Annual Kripalu Yoga Teachers’ Conference 2017: Rooting Down, Rising Up!

It had been 16 years since I was last at Kripalu.  Like any reunion, there was a sense of trepidation.  How much had Kripalu changed–would it seem dated? Would I seem dated? Can you go back in time and rediscover the excitement and curiosity that led you there in the first place?

Little did I know, the “Kripalu Experience” would start in the airport shuttle from Albany. My rowmate was named Dana, from Maryland.  Within half an hour, we had exchanged life stories and marveled at how you can have conversations with strangers at Kripalu we can’t have with people back home you’ve known for years.

Checking into my dorm room, my 9 bunkmates started trickling in– Sharon from Connecticut, Lily from  New Jersey (a Macalester alumna!). There was a German national, as well as a younger woman just in from China with major jet lag. At any given time, there are about 600 people staying in the center, plus some in hotels around Stockbridge/Lenox and maybe 10 programs running.  The common thread that binds all participants is the twice daily yoga practices taught by Kripalu staff. In an effort to be more guest friendly, I noticed they moved the morning practice from 6 to a leisurely 6:30!

While eager to meet and greet, we all had to navigate four intense days of programming. We would pair off with the people who selected the same workshops we did or with whom we made a connection.  These connections would be cemented and expanded over some of the healthiest, most flavorful food on the planet in the dining hall. I happened to meet a guy in line for the buffet  (I meet a lot of people in buffet lines) who owns a Kripalu-sanctioned school in the trendy part of Tokyo.  The dining hall exudes a strong college vibe as people are discussing everything from transcendental meditation to how to adapt plank pose for seniors.

I came to the realization that, as Kripalu teachers, no matter when we attended and the prevailing yoga style of the time, we were all systematically taught how to form healthy connections with our students and each other.  Connection permeates the Kripalu zeitgeist in a way I haven’t experienced elsewhere.

Replacing “guru worship” and Indian notions of caste and male hierarchy was a daunting task taken on by Stephen Cope, who lead the charge to rescue the program when it took a wrong turn in the 1990’s.  Having had a successful psychotherapy practice in Boston in his former life, he was just the man to oversee Kripalu’s transformation. He went on to be Executive Director and is now a “Scholar in Residence” and well-known author.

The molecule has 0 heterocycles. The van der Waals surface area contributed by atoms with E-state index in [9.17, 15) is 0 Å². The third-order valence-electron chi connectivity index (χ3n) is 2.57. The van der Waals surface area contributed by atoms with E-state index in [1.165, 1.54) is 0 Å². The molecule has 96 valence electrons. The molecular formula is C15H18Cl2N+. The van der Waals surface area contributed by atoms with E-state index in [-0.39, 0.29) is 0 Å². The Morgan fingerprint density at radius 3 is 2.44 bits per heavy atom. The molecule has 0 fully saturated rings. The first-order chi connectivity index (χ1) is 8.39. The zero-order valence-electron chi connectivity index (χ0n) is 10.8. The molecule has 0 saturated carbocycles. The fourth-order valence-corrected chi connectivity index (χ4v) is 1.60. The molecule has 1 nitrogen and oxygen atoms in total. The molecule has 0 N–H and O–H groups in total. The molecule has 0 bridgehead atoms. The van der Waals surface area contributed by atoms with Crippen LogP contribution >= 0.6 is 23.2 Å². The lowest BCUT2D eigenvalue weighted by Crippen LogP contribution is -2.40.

After a sex scandal involving Swami Kripalu’s chief disciple from India, Cope and his devoted team set out to rebuild Kripalu as a “safe space,” where no one person could build a “cult of personality,” adding plenty of checks and balances. For instance, Teacher Training Programs had co-leaders and numerous assistants.  Imagine the potential for abuse in programs where one person decides whether or not aspiring teachers receive certification? (i.e. Bikram).   You can read all about Kripalu’s rebirth in Cope’s first book,  Yoga and Quest for the True Self.  

The book Stephen Signed was The Wisdom of Yoga: A Seekers Guide to Extraordinary Living. I presented him w/ my tattered copy and said, “This is the book I live in, so this is the one I want you to sign–yes I have your new one too.” He replied an author couldn’t ask for anything more than that–to have his books “inhabited” by readers! 

Giving teachers and students a safe space to undergo the “Quest for the True Self” may be Kripalu’s greatest contribution to Yoga in America by offering the antidote to a popular culture that encourages the relentless pursuit of the material, egotistical, accumulative “False Self.” Back in 2001, my mentor told me, “People do crazy shit for this yoga.”  He then suggested I go out to the parking lot and see the cars packed to the brim with the earthly possessions of people rebooting their lives and getting back to what’s important through Kripalu Yoga. Astonishing!

In comparing the in-house Kripalu staff w/ some of the “outside” presenters at the conference, it dawned on me that, yoga is entering a new era.  What matters most these days seems to be how well you do YouTube videos and how many Instagram followers you have. Sitting through a couple of workshops with this new breed of teacher, many with media backgrounds, I realized what is being lost: the art of connecting to students.  When a YouTube star comes over to give you a hamstring assist while simultaneously promoting her website you just feel more like a prop than a person.